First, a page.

Amongst accelerator laboratories there has been mooted the theoretical possibility of extended range dating to 75 000 yr , at present this seems difficult to attain because of the problems in accurately differentiating between ions that mimic the mass and charge characteristics of the C14 atom.
Beukens (1994) for instance has stated that this means the limit of the range for his Isotrace laboratory is 60 000 yr which is very similar to the conventional range.
It is vital for a radiocarbon laboratory to know the contribution to routine sample activity of non-sample radioactivity.
A copy of this paper may be found in the Radiocarbon Home Page The radiocarbon age of a sample is obtained by measurement of the residual radioactivity. T (National Institute of Standards and Technology; Gaithersburg, Maryland, USA) Oxalic Acid I (C). The activity of 1890 wood is corrected for radioactive decay to 1950.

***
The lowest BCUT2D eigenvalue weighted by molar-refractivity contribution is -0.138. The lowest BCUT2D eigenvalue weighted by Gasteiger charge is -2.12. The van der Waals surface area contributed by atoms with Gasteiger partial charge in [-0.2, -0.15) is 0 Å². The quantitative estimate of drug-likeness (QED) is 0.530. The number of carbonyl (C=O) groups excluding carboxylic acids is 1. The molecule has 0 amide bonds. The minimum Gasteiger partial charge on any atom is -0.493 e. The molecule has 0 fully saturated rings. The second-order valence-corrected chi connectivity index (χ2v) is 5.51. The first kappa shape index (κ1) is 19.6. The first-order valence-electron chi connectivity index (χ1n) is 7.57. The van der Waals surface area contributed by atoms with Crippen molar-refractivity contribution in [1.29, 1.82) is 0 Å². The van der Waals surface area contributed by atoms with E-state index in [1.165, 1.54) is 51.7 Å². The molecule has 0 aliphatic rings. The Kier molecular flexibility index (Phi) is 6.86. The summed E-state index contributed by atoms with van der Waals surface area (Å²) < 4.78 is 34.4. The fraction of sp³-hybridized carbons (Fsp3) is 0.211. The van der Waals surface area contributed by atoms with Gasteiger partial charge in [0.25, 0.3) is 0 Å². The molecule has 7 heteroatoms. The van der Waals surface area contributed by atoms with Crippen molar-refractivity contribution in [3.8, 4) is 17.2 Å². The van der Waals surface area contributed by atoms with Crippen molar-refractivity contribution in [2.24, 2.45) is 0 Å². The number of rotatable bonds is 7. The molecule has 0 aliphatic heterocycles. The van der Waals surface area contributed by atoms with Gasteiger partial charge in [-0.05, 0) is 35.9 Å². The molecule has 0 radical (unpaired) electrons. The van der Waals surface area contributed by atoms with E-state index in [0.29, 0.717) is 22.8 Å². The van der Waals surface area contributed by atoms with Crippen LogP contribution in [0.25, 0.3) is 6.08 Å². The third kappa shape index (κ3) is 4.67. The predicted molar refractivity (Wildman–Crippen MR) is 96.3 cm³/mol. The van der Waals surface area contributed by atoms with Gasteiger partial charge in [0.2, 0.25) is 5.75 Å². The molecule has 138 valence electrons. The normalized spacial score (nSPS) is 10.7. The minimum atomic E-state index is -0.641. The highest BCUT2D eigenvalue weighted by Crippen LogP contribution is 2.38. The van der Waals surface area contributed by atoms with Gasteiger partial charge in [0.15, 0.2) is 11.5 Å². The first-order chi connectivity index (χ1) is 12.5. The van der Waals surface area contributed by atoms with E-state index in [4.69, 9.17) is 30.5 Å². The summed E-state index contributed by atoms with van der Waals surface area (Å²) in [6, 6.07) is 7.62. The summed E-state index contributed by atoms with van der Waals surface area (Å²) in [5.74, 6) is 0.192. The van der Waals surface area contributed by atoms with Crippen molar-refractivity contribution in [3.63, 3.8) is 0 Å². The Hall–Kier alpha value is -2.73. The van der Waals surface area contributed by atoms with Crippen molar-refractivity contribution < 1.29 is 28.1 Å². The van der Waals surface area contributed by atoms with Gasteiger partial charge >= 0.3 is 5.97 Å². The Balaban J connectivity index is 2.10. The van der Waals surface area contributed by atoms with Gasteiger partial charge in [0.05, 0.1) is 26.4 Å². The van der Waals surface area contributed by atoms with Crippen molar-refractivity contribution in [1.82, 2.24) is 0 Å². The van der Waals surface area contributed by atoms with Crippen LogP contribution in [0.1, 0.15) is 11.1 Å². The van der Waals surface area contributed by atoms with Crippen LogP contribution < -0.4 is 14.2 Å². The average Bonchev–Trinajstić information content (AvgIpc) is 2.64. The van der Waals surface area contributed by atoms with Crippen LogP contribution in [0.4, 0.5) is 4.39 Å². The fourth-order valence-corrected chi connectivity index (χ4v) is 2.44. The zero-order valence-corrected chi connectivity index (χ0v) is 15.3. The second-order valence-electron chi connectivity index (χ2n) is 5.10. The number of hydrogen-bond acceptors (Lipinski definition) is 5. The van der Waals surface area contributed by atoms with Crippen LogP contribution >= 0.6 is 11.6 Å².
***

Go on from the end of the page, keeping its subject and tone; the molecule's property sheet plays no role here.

This is calculated through careful measurement of the residual activity (per gram C) remaining in a sample whose age is Unknown, compared with the activity present in Modern and Background samples. Thus 1950, is year 0 BP by convention in radiocarbon dating and is deemed to be the 'present'.
'Normalized' means that the activity is scaled in relation to fractionation of the sample, or its delta C13 value.
All D14C values are normalized to the base value of -25.0 per mille with respect to the standard carbonate (VPDB).